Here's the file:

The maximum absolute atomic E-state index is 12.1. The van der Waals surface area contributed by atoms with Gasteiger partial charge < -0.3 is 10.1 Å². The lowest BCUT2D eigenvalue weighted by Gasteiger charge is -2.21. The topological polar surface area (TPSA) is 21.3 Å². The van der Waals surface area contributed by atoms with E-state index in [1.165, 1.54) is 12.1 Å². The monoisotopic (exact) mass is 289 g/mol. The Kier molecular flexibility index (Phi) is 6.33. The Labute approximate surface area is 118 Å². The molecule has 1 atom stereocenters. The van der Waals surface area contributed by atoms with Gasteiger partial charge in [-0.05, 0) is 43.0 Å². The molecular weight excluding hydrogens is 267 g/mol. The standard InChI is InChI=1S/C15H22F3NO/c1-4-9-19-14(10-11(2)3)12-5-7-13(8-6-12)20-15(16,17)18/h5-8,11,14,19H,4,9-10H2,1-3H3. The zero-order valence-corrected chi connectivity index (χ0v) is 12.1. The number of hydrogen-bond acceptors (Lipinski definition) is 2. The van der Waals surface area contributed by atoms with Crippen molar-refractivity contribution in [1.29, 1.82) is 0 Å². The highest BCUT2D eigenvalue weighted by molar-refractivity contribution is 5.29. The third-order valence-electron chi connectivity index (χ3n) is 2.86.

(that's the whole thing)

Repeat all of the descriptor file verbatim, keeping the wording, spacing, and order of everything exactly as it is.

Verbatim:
The maximum absolute atomic E-state index is 12.1. The van der Waals surface area contributed by atoms with Gasteiger partial charge < -0.3 is 10.1 Å². The lowest BCUT2D eigenvalue weighted by Gasteiger charge is -2.21. The topological polar surface area (TPSA) is 21.3 Å². The van der Waals surface area contributed by atoms with E-state index in [1.165, 1.54) is 12.1 Å². The monoisotopic (exact) mass is 289 g/mol. The Kier molecular flexibility index (Phi) is 6.33. The Labute approximate surface area is 118 Å². The molecule has 1 atom stereocenters. The van der Waals surface area contributed by atoms with Gasteiger partial charge in [-0.05, 0) is 43.0 Å². The molecular weight excluding hydrogens is 267 g/mol. The standard InChI is InChI=1S/C15H22F3NO/c1-4-9-19-14(10-11(2)3)12-5-7-13(8-6-12)20-15(16,17)18/h5-8,11,14,19H,4,9-10H2,1-3H3. The zero-order valence-corrected chi connectivity index (χ0v) is 12.1. The number of hydrogen-bond acceptors (Lipinski definition) is 2. The van der Waals surface area contributed by atoms with Crippen molar-refractivity contribution in [1.29, 1.82) is 0 Å². The highest BCUT2D eigenvalue weighted by molar-refractivity contribution is 5.29. The third-order valence-electron chi connectivity index (χ3n) is 2.86.